`Barjol Calls for "Synergy" in New Olive Oil Promo Campaign

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Barjol Calls for "Synergy" in New Olive Oil Promo Campaign

Jul. 12, 2011
By Curtis Cord

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Call­ing the devel­op­ment of the Amer­i­can mar­ket a top pri­or­ity” for the Inter­na­tional Olive Coun­cil, Direc­tor Jean-Louis Bar­jol was in Wash­ing­ton Mon­day for the NASFT Fancy Food Show and to kick off a new $1.7 mil­lion pro­mo­tion cam­paign under the slo­gan Add Some Life.”

After a ten-year absence the inter­gov­ern­men­tal orga­ni­za­tion is back at work in the world’s biggest mar­ket, where even an incre­men­tal uptick in Amer­i­cans’ mea­ger per capita con­sump­tion would amount to a boon for olive oil pro­duc­ers every­where.

It won’t be an easy task. Amer­i­can con­sumers are con­fused by mixed mar­ket­ing mes­sages and reports crit­i­cal of the qual­ity of olive oils found on some super­mar­ket shelves.

The cam­paign’s launch sig­nals the start of an ini­tia­tive that could extend beyond its ini­tial 18-month term, the direc­tor stated.

When asked about the small bud­get, around $100,000 per month through 2012, Bar­jol stressed that the suc­cess of the cam­paign would depend on syn­ergy.”

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I am here to tell (pro­duc­ers and mar­keters) of olive oil and table olives hey guys, we are going to launch a cam­paign. It’s up to you to make it more vis­i­ble, up to you to add events with your own money around this event,’ ” he said.

Bar­jol said ear­lier that he hoped to soon wel­come the United States and Aus­tralia into the coun­cil as mem­bers, as he recently wel­comed Argentina. Dur­ing this visit, his sec­ond to the U.S. since his term began in Jan­u­ary, Bar­jol met with Patri­cia Dar­ragh from the Cal­i­for­nia Olive Oil Coun­cil, an exec­u­tive from Cal­i­for­nia Olive Ranch, and high-rank­ing peo­ple from the USDA and FDA to have a debate on that,” he said.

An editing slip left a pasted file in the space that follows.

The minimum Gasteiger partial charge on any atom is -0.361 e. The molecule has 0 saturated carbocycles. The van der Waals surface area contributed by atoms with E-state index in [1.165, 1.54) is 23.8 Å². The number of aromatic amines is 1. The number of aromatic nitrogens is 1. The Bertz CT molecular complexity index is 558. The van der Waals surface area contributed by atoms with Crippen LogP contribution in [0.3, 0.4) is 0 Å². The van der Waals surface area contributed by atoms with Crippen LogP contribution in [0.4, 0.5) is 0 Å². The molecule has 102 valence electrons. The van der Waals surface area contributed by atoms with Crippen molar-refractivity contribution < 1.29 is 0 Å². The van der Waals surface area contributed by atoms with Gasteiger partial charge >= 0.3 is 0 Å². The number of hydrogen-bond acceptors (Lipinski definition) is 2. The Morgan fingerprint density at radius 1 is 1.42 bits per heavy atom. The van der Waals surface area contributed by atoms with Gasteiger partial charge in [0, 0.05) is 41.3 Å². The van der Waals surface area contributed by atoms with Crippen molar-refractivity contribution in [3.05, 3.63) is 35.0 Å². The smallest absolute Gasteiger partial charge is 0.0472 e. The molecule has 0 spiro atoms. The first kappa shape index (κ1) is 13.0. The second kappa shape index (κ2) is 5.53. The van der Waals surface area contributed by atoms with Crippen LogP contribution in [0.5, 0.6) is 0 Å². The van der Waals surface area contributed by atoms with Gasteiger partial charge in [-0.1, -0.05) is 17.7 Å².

Bar­jol added that the deci­sion whether or not to join the IOC was a gov­ern­ment issue” that involves pro­duc­ers and, more impor­tantly he said, con­sumers of olive oil. With U.S. domes­tic pro­duc­tion of olive oil amount­ing to just 6,000 tons and con­sump­tion of 260,000 tons, he said, the U.S. gov­ern­ment agen­cies will do what is in the best inter­est of con­sumers first and fore­most. Bar­jol believes that would mean a deci­sion to join the ranks of IOC mem­ber coun­tries which together pro­duce 98 per­cent of the world’s olive oil. As reg­u­la­tory agen­cies, the FDA, USDA and IOC speak the same lan­guage,” he noted.

Mean­while, the Ital­ian Trade Com­mis­sion, which boasted by far the biggest clus­ter of booths at the huge spe­cialty food trade fair being held here, orga­nized an olive oil tast­ing to high­light some of what speak­ers called the unequaled vari­ety of Italy’s 350 cul­ti­vars.

Yet it was­n’t the native Lec­cino or Fran­toio vari­eties in the spot­light in the Colavita booth. Instead, the big Ital­ian brand was show­ing cus­tomers its newest selec­tions of olive oils from Cal­i­for­nia and Aus­tralia.

Sens­ing a vis­i­tor’s sur­prise by the idea of ship­ping Cal­i­for­nia olive oil in bulk to Colav­i­ta’s bot­tling facil­ity near Rome, only to be returned per­haps to super­mar­kets in Cal­i­for­nia, a com­pany spokesper­son noted Colav­i­ta’s mar­ket pres­ence in 80 coun­tries as if to say, what’s mov­ing a lit­tle more olive oil here or there?”

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